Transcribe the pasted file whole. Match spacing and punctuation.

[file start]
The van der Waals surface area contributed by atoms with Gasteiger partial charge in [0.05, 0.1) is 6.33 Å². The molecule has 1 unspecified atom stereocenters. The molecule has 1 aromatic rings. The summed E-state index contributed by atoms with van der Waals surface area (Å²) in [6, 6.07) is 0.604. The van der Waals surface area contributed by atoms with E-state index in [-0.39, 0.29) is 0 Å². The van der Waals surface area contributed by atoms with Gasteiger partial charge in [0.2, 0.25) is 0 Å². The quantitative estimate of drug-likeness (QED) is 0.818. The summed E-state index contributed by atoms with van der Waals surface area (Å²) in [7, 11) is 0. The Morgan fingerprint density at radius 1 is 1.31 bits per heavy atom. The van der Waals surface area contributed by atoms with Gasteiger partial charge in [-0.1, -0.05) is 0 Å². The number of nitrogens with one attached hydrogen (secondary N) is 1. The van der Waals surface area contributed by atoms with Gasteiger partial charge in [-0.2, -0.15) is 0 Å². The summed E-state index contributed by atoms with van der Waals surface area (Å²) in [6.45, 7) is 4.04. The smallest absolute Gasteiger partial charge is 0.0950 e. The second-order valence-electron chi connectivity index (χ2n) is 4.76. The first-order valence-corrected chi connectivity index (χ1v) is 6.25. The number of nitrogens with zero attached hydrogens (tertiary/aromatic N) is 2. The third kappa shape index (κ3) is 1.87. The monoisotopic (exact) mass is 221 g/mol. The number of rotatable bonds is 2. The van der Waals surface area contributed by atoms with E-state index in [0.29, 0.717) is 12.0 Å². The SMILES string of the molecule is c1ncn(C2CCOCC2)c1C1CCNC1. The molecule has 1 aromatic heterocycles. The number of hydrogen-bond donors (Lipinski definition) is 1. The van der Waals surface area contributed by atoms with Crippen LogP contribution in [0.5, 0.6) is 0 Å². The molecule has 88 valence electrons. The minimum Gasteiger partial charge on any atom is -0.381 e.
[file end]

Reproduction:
The van der Waals surface area contributed by atoms with Gasteiger partial charge in [0.05, 0.1) is 6.33 Å². The molecule has 1 unspecified atom stereocenters. The molecule has 1 aromatic rings. The summed E-state index contributed by atoms with van der Waals surface area (Å²) in [6, 6.07) is 0.604. The van der Waals surface area contributed by atoms with E-state index in [-0.39, 0.29) is 0 Å². The van der Waals surface area contributed by atoms with Gasteiger partial charge in [0.2, 0.25) is 0 Å². The quantitative estimate of drug-likeness (QED) is 0.818. The summed E-state index contributed by atoms with van der Waals surface area (Å²) in [7, 11) is 0. The Morgan fingerprint density at radius 1 is 1.31 bits per heavy atom. The van der Waals surface area contributed by atoms with Gasteiger partial charge in [-0.1, -0.05) is 0 Å². The number of nitrogens with one attached hydrogen (secondary N) is 1. The van der Waals surface area contributed by atoms with Gasteiger partial charge in [-0.2, -0.15) is 0 Å². The summed E-state index contributed by atoms with van der Waals surface area (Å²) in [6.45, 7) is 4.04. The smallest absolute Gasteiger partial charge is 0.0950 e. The second-order valence-electron chi connectivity index (χ2n) is 4.76. The first-order valence-corrected chi connectivity index (χ1v) is 6.25. The number of nitrogens with zero attached hydrogens (tertiary/aromatic N) is 2. The third kappa shape index (κ3) is 1.87. The monoisotopic (exact) mass is 221 g/mol. The number of rotatable bonds is 2. The van der Waals surface area contributed by atoms with E-state index in [0.29, 0.717) is 12.0 Å². The SMILES string of the molecule is c1ncn(C2CCOCC2)c1C1CCNC1. The molecule has 1 aromatic heterocycles. The number of hydrogen-bond donors (Lipinski definition) is 1. The van der Waals surface area contributed by atoms with Crippen LogP contribution in [0.5, 0.6) is 0 Å². The molecule has 88 valence electrons. The minimum Gasteiger partial charge on any atom is -0.381 e.